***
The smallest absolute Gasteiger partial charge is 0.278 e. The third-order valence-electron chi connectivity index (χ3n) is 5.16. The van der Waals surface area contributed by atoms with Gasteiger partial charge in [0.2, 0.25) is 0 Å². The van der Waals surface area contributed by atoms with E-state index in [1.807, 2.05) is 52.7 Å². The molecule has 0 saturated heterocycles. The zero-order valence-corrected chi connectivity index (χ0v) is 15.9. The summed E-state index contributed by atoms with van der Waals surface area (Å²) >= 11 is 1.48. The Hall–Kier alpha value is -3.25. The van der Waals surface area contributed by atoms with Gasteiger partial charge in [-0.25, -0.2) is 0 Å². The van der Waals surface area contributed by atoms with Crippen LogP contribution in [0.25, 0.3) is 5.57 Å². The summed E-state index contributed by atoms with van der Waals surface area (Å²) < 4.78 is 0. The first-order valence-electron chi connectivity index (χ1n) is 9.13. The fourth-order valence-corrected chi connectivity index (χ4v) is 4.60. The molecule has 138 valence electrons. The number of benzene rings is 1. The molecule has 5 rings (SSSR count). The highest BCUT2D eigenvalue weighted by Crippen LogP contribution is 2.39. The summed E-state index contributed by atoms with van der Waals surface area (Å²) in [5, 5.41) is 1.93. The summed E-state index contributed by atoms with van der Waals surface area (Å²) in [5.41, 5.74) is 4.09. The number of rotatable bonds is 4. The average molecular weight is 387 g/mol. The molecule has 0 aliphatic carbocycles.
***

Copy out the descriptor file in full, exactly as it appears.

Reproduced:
The smallest absolute Gasteiger partial charge is 0.278 e. The third-order valence-electron chi connectivity index (χ3n) is 5.16. The van der Waals surface area contributed by atoms with Gasteiger partial charge in [0.2, 0.25) is 0 Å². The van der Waals surface area contributed by atoms with E-state index in [1.807, 2.05) is 52.7 Å². The molecule has 0 saturated heterocycles. The zero-order valence-corrected chi connectivity index (χ0v) is 15.9. The summed E-state index contributed by atoms with van der Waals surface area (Å²) >= 11 is 1.48. The Hall–Kier alpha value is -3.25. The van der Waals surface area contributed by atoms with Gasteiger partial charge in [-0.25, -0.2) is 0 Å². The van der Waals surface area contributed by atoms with Crippen LogP contribution in [0.25, 0.3) is 5.57 Å². The summed E-state index contributed by atoms with van der Waals surface area (Å²) < 4.78 is 0. The first-order valence-electron chi connectivity index (χ1n) is 9.13. The fourth-order valence-corrected chi connectivity index (χ4v) is 4.60. The molecule has 138 valence electrons. The number of benzene rings is 1. The molecule has 5 rings (SSSR count). The highest BCUT2D eigenvalue weighted by Crippen LogP contribution is 2.39. The summed E-state index contributed by atoms with van der Waals surface area (Å²) in [5, 5.41) is 1.93. The summed E-state index contributed by atoms with van der Waals surface area (Å²) in [5.41, 5.74) is 4.09. The number of rotatable bonds is 4. The average molecular weight is 387 g/mol. The molecule has 0 aliphatic carbocycles.